Monday, 2 May 2016

Cuniculiplasma divulgatum: A new species of Thermoplasmate Archaeon from Spain and Wales.

Thermoplasmates are highly acid-tolerant Archaeons (Prokaryotic micro-organisms resembling Bacteria, but only distantly related to them, and more closely related to Eukaryotes) which usually lack rigid cell walls and are often amorphous in shape, and typically thrive at high temperatures. They are anaerobic (i.e. they do not need oxygen), typically gaining energy by the oxidation of iron (carrying out chemical processes in which iron acts as an electron donor).

In a paper published in the International Journal of Systematic and Evolutionary Microbiology on 1 January 2016, Olga Golyshina of the School of Biological Sciences at Bangor University, Heinrich Lünsdorf of the Helmholtz Centre for Infection Research, Ilya Kublanov of the Winogradsky Institute of Microbiology of the Russian Academy of Sciences, Nadine Goldenstein and Kai-Uwe Hinrichs of the Center for Marine Environmental Sciences at the University of Bremen and Peter Golyshin, also of the School of Biological Sciences at Bangor University, describe a new species of Thermoplasmate from acid runoff at two copper mines, one at Cantareras in Spain, the other at Mynydd Parys on Anglesey.

The new species is named Cuniculiplasma divulgatum, where 'Cuniculiplasma' means 'a form living in a mine or underground' and 'divulgatum' means widespread, since it was found at two separate and distant sites. Cuniculiplasma divulgatum was confirmed as a member of the Thermoplasmatales by DNA analysis, though it is considered to be sufficiently different from other members of the group to be placed in a new family, the Cuniculiplasmataceae. Like most other Thermoplasmates it lacks a rigid cell wall, and is amorphous, tending to assume different shapes under different conditions, though the cells appear to favor ring or Y shapes. Cuniculiplasma divulgatum is acidophilic, able to survive pH conditions from 0.5 to 4.0, but only thriving at pH 2.0 or lower. Unlike most Thermoplasmates Cuniculiplasma divulgatum is mesothermic (lives at medium temperatures), surviving at temperatures of 10–48°C with the optimum at 37–40°C, and appears to gain energy by the anaerobic oxidation of organic compounds.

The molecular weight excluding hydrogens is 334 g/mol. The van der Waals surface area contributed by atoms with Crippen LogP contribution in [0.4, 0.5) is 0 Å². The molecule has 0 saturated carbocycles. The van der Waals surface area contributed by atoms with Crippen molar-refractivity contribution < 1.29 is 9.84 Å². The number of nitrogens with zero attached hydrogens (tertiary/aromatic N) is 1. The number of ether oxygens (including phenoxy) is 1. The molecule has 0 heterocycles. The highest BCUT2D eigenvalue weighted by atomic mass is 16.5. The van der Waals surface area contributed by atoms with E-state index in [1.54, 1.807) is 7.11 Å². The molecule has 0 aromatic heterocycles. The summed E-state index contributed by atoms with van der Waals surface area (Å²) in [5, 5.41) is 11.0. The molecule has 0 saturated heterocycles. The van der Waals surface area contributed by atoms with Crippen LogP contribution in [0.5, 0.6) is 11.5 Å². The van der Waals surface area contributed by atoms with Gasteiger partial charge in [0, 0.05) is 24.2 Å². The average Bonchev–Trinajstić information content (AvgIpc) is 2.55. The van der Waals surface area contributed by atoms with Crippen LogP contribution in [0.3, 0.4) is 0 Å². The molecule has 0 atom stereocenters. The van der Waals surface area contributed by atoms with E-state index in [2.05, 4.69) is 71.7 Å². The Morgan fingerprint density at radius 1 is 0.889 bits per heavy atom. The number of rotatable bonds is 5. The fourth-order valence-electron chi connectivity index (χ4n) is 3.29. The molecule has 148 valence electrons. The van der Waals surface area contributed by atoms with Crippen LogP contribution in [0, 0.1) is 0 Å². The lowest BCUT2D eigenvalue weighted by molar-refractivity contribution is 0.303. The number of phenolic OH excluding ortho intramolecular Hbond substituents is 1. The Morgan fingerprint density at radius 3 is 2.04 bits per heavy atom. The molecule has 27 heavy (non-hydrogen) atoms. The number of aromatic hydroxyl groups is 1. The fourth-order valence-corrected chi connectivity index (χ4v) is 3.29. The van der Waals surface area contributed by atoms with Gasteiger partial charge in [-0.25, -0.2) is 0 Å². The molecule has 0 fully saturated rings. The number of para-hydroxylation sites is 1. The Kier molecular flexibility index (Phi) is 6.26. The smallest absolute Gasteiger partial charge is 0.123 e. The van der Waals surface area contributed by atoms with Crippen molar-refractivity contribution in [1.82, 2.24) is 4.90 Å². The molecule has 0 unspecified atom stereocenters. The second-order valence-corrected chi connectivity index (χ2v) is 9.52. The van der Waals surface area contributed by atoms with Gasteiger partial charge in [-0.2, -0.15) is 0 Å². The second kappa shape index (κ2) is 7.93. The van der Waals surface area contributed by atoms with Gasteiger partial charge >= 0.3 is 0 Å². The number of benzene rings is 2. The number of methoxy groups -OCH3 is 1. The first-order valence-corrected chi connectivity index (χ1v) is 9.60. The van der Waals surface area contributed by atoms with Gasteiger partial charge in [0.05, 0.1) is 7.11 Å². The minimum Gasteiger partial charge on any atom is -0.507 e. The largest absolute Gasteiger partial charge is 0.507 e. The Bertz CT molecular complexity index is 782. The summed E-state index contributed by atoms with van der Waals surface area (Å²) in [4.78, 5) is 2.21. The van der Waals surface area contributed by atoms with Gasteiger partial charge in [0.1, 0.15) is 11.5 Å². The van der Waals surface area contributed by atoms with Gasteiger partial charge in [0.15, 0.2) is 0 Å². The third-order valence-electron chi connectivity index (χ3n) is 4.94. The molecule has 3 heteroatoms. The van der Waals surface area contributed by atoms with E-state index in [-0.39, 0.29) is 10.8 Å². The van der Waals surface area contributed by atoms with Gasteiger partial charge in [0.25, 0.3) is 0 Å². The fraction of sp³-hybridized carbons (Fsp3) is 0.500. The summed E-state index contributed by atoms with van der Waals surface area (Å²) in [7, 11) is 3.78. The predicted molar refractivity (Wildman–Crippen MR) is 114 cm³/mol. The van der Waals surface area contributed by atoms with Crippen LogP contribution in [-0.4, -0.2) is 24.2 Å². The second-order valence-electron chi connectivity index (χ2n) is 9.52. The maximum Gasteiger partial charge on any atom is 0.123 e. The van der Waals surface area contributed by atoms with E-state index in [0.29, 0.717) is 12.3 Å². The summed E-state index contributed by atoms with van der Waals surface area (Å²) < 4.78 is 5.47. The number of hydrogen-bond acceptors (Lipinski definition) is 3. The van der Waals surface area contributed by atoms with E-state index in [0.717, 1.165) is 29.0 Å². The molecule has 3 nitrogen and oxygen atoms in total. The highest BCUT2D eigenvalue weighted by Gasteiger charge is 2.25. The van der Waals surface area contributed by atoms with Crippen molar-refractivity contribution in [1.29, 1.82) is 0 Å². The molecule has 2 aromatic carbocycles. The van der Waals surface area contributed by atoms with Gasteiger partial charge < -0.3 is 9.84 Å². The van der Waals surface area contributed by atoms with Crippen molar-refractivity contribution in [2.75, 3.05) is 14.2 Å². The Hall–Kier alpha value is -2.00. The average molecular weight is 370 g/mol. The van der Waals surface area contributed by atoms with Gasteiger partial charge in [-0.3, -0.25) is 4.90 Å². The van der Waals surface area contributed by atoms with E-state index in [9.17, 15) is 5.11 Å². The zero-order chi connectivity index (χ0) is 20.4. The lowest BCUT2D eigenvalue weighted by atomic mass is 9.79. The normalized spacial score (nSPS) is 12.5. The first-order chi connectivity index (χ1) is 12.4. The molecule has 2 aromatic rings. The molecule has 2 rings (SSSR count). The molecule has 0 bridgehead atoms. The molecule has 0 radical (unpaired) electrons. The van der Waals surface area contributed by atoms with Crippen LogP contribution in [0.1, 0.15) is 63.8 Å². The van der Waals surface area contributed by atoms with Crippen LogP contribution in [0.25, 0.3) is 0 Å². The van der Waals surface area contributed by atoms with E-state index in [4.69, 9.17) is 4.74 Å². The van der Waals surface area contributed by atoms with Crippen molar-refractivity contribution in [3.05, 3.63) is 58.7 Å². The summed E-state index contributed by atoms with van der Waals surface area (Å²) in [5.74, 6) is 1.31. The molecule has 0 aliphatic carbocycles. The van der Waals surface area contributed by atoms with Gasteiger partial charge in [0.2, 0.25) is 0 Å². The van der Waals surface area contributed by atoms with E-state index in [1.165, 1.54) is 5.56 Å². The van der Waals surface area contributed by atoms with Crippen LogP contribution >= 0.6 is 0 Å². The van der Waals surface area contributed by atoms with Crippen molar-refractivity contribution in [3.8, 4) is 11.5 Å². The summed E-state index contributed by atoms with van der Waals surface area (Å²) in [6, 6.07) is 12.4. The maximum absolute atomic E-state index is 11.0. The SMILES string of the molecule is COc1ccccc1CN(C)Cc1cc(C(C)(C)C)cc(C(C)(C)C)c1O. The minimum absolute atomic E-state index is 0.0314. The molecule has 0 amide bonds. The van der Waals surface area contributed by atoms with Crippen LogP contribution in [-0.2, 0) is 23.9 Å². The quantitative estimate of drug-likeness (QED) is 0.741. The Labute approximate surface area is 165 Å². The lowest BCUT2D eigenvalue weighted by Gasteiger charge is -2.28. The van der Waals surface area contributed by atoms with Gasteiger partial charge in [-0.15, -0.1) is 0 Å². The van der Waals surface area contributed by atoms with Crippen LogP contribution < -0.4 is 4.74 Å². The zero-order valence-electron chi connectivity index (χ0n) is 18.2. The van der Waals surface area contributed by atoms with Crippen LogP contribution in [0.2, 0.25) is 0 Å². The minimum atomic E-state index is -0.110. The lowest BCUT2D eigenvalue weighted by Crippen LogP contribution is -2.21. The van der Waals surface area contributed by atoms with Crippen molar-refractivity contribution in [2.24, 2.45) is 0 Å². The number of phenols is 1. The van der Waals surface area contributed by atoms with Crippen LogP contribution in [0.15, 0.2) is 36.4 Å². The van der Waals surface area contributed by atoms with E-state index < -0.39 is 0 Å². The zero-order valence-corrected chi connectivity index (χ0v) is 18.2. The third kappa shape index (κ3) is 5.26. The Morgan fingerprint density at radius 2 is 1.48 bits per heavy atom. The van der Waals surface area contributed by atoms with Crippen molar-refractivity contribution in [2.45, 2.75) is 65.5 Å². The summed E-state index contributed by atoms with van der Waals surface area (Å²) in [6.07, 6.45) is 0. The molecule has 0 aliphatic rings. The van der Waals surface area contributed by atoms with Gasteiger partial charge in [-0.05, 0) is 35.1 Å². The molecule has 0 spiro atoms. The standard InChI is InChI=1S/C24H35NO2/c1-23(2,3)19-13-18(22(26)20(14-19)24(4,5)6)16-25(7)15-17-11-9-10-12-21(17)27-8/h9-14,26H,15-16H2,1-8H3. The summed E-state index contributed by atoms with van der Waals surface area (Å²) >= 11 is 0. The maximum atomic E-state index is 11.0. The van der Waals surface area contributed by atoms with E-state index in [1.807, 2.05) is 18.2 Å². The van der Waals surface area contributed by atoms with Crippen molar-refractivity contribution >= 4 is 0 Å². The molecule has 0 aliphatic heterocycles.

Electron micrographs of cells of Cuniculiplasma divulgatum strain from an acidic streamer at Mynydd Parys on  Anglesey (4 days of growth). (Main Picyure) Tight cluster of cells, showing general pleomorphism. Occasionally, cells are spherical (upper inset) or appear Y-shaped (lower inset). Appendices can be seen as fimbriae like structures (see upper inset; fi). Arrowheads indicate direction of shadow casting. Golyshina et al. (2016).

See also...

http://sciencythoughts.blogspot.co.uk/2015/06/microbial-sediments-from-early-to.htmlMicrobial sediments from the Early-to-Middle Archean of Mpulanga Province, South Africa.                                                                              The quest for evidence of the earliest life is...
http://sciencythoughts.blogspot.co.uk/2015/05/groundwater-systems-beneath-mcmurdo-dry.htmlGroundwater systems beneath the McMurdo Dry Valleys of Antarctica.                                          The McMurdo Dry Valleys are a largely ice-free region of Antarctica on the Ross Sea coast, discovered by Robert Scott in the early twentieth century. The...
http://sciencythoughts.blogspot.co.uk/2012/03/two-new-hydrothermal-vent-communities.htmlTwo new hydrothermal vent communities from the southern Central Indian Ridge.       Deep sea hydrothermal vents are unique ecosystems where the food chain is based not upon the photosynthetic activity of plants or algae, but rather of chemotrophic bacteria that gain their energy from...
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